a mental condition characterized by delusions of persecution, unwarranted jealousy, or exaggerated self-importance, typically elaborated into an organized system. It may be an aspect of chronic personality disorder, of drug abuse, or of a serious condition such as schizophrenia in which the person loses touch with reality.
synonyms: persecution complex, delusions, obsession, psychosis
This weekend on the talking heads shows, the right continued to blather on about the email scandal currently dogging Hillary Clinton. Is there, in the words of Gertrude Stein, “any there there?” who can say. The problem I want to discuss today is not whether there is a scandal here or not, but whether the right’s characterization of Mrs. Clinton’s “paranoia” valid – or even semantically correct.
I have long harped on in my blog that words have meanings. If you want to use a word, you should know its meaning and – unless you are doing it for ironic or satirical purposes – you should use them to mean what they actually mean! This is why I am calling out Ana Navarro and her colleagues on the right who deride the Clintons for their “paranoia.”
The problem is that the Clintons have quite a bit of evidence to support their belief that the right wishes to persecute them. This is not to say that the Clintons are completely blameless; it is not to say that there was nothing wrong in any of the situations for which they were hounded by the press and by the operatives of the right. I am merely pointing-out that the right has a history of jumping on anything that they think they can use to make political hay and smear the Clintons in the press before presenting – and often in the absence of – any substantive evidence of wrong-doing.
I believe that the Clintons often handle such accusations badly; in ways that lead the general public – all but their staunchest supporters – to suspect that the story they are telling and the actual objective “truth” may be only distantly related. But I also believe there is overwhelming evidence that they are often persecuted by the right for political reasons.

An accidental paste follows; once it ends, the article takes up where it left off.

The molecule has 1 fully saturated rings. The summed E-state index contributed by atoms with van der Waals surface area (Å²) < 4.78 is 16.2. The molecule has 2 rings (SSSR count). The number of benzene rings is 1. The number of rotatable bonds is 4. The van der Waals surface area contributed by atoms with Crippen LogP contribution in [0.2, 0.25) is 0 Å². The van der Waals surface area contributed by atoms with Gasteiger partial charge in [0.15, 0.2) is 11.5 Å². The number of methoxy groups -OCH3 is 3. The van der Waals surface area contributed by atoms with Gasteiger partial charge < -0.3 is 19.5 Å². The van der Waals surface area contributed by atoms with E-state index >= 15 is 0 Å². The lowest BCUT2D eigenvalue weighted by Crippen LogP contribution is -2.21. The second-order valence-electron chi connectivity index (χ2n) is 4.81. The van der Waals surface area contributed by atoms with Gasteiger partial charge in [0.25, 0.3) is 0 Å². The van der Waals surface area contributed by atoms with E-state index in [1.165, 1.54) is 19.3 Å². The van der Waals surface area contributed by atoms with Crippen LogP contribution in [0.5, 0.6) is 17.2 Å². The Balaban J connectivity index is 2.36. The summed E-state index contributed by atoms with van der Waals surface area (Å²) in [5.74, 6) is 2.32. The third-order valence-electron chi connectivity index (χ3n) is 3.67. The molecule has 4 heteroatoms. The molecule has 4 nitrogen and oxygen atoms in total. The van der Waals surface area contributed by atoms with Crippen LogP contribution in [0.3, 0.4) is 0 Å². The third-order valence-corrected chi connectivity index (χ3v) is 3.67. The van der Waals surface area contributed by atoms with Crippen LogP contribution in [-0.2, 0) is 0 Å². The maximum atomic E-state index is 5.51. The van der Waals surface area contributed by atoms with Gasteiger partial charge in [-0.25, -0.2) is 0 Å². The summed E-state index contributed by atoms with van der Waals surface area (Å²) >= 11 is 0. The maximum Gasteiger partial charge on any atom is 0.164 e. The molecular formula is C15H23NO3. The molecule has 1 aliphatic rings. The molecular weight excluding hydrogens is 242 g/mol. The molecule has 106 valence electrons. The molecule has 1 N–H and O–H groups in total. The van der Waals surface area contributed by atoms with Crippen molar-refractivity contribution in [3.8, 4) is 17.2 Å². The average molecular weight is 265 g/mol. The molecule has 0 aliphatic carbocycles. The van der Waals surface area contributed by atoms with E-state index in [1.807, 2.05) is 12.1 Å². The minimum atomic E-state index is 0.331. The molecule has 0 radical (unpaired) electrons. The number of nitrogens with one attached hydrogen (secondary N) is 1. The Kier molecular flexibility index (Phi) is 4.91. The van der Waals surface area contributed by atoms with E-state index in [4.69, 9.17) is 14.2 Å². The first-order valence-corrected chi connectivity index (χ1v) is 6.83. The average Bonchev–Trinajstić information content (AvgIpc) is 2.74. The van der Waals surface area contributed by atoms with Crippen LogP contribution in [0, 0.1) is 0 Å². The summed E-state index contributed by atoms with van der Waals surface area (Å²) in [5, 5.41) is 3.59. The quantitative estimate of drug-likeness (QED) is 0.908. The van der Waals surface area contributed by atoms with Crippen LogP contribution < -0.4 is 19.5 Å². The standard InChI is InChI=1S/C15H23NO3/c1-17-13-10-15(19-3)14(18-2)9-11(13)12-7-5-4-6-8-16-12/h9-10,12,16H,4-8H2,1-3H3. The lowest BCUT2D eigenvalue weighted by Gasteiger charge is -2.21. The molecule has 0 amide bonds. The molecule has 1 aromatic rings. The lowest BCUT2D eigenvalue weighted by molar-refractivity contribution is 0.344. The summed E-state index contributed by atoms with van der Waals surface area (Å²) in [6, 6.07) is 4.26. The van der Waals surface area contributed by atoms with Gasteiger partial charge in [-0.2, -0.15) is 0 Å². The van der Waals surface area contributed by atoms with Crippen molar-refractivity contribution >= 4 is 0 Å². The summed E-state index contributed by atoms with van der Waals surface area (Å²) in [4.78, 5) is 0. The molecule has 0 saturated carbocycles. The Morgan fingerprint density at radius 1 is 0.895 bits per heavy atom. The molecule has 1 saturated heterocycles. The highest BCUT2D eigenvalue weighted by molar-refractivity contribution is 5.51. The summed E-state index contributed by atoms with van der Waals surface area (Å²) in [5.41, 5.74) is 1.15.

One need only look to the Starr Commission – that exercise of an Ethics Investigation In Search of a Scandal which foundered for years looking for some wrong-doing on which the sitting President of the US could be impeached. It started in ‘94 as an investigation of whether Mrs. Clinton’s involvement on a failed land deal represented a conflict of interest, touched briefly on the propriety of the dismissal of members of the White House Travel Office, and – in a surreal turn tried to prove that the Clintons killed one of their close friends – before finally settling on Bill Clinton’s lying about an affair with a White House intern. The Starr commission was a political ploy with a foregone conclusion that the president was guilty - the only problem it had was to find something of which he was guilt so that the congress could start impeachment proceedings.
Millions of dollars were spent, and unknown about of ink was spilled vilifying the Clintons on issues that they were ultimately cleared of and finally only succeeded in presenting an offense that the Legislative Branch could use to impeach the president based on lying about a highly personal and germane-to-nothing offense that affected nobody but the Clintons themselves – and perhaps Ms. Lewinski.
The only thing that the Clintons can be faulted for (to-date) is not their so-called “Paranoia” but the tone of their reaction to what they (possibly justifiably) see as persecution. Remember: We have a presumption of innocence in this country. If there is an actionable quantum of evidence of wrong-doing, then the accusers should bring charges and let the Clintons have their day in court. Smearing them in the press is not the way the American justice system is supposed to work.
Wherever you are today, I hope that your use of language is more precise than that of the average political pundit.